In this feature Sue Pascoe details her views on LGBT+ rights and today’s issues on inclusivity and the protection of human rights for all individuals.
I’m a life long, traditional One-Nation Conservative, a practicing Christian, a loving parent, a business person and I happen to be a women with a trans past. I’ve been on an incredible life journey full of self-discovery. Today, I live a spiritual and authentic life where I believe in personal freedom and equality of opportunity for all where human rights are for everyone – no matter who you are or whom you love!
This article is a reflection on the last 24 hours in my life over the 9/10th August 2022.
It started with a question from a friend about how I look after my mental health with the current attacks on trans people in the media and sections of the Conservative Party. I responded sharing about the lovely positives in my life within the community in which I live and with my family – plus the charitable and business work I do. I explained how I’m treated very well with respect and dignity by other individual Conservative members and how I think positively engaging with others leads to changes in attitudes towards acceptance. My own credo is to quieten the little critic on my shoulder, focus all my attention on the here-and-now and take the next ‘right step’ in each moment of now, and I don’t go far wrong. It means I fully feel the joy, happiness and yes sometimes despair of daily living, as I found as the day unfolded.
Joy came in the form of receiving flowers from my family which are now glowing beautifully in the sunshine and reading the fantastic statement from the British government to accompany Budapest Pride.
A key paragraph in the statement which matches my British values said:
“International human rights law is grounded on the broad premise that all individuals have the same rights and freedoms without discrimination. We reject and condemn all acts of violence, harassment, stigmatisation and discrimination committed against individuals on the basis of their sexual orientation, gender identity or expression, or sex characteristics and support the fight against hate speech, violence, and discrimination targeting LGBTQI+ individuals and communities in all regions of the world.”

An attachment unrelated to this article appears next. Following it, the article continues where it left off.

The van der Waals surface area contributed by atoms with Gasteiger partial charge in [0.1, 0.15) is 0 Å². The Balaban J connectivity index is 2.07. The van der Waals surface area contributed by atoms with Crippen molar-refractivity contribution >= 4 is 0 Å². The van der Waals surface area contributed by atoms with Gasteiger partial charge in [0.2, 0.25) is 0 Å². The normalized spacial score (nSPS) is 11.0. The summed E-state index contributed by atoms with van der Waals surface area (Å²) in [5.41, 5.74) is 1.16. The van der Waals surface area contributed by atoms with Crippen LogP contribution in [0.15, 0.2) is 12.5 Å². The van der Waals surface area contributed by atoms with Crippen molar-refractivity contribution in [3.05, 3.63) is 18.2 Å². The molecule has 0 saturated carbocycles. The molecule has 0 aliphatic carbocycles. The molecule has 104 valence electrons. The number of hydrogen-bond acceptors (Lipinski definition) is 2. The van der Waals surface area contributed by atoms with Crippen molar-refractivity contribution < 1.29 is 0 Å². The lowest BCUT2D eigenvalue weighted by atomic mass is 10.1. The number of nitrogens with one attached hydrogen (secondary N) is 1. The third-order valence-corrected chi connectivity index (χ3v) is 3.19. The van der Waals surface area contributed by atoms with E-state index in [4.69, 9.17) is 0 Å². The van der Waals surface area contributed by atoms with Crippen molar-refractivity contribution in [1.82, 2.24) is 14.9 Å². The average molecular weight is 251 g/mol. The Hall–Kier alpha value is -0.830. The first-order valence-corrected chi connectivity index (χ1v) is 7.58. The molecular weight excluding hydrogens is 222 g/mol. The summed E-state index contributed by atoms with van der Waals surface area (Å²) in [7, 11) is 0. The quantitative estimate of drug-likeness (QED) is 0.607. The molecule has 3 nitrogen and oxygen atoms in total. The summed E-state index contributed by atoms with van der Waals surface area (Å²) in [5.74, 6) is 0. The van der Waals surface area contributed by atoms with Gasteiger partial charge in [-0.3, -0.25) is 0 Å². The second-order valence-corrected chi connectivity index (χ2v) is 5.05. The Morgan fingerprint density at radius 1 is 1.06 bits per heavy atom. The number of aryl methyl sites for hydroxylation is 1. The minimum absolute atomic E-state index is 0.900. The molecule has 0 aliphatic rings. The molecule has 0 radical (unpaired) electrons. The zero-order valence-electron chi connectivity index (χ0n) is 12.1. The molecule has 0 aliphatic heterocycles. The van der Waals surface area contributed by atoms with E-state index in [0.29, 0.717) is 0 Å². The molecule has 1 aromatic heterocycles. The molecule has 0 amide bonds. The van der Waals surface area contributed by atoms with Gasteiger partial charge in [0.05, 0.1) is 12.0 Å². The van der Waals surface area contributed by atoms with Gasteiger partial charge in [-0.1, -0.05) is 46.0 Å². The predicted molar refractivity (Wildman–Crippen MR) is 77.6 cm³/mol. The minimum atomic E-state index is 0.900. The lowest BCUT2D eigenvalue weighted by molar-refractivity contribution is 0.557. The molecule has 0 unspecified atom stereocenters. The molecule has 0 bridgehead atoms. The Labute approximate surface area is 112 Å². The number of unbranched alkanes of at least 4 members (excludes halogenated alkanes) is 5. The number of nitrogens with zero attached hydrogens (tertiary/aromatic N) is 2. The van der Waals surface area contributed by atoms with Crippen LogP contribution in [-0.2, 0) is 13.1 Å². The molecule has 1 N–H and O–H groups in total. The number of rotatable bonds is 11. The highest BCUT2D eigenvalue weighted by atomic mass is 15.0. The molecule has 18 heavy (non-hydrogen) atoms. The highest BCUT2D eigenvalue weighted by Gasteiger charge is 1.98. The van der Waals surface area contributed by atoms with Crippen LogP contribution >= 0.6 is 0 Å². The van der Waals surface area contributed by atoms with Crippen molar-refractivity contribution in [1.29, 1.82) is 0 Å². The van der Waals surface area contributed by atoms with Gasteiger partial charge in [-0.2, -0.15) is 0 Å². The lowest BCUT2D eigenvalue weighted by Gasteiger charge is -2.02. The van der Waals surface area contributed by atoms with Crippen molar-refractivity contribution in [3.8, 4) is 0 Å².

Later I watched the programme by Tom Daley, our fantastic Olympic diver – who happens to be a gay man with a lovely son Robbie, born via a surrogate in 2018 with his husband – entitled ‘Illegal to be me’. The programme followed LGBT+ athletes unable to either come out safely or live their lives to the full in some parts of the Commonwealth because of draconian anti-LGBT legislation from colonial days -including imprisonment and even the death penalty and stoning. The stories were heartbreaking but the programme centered on Tom’s journey to bring LGBT+ representatives from around the Commonwealth to march with him with the Commonwealth touch, plus six large Progress Pride flags, in the opening ceremony in Birmingham.
When he and his colleagues walked into the stadium with pride and the whole crowd cheered in support, I cried with hope for a better world built on love and mutual understanding and that everyone will be able to feel the joy of being allowed just ‘to be me’.
Tom, his colleagues and the reaction of the crowd in the Inclusive city of Birmingham supported by our inclusive Conservative Mayor of the West Midlands, Andy Street, are so inspirational and fully in tune with our modern society, young and old from all parts of our amazing country and the Commonwealth.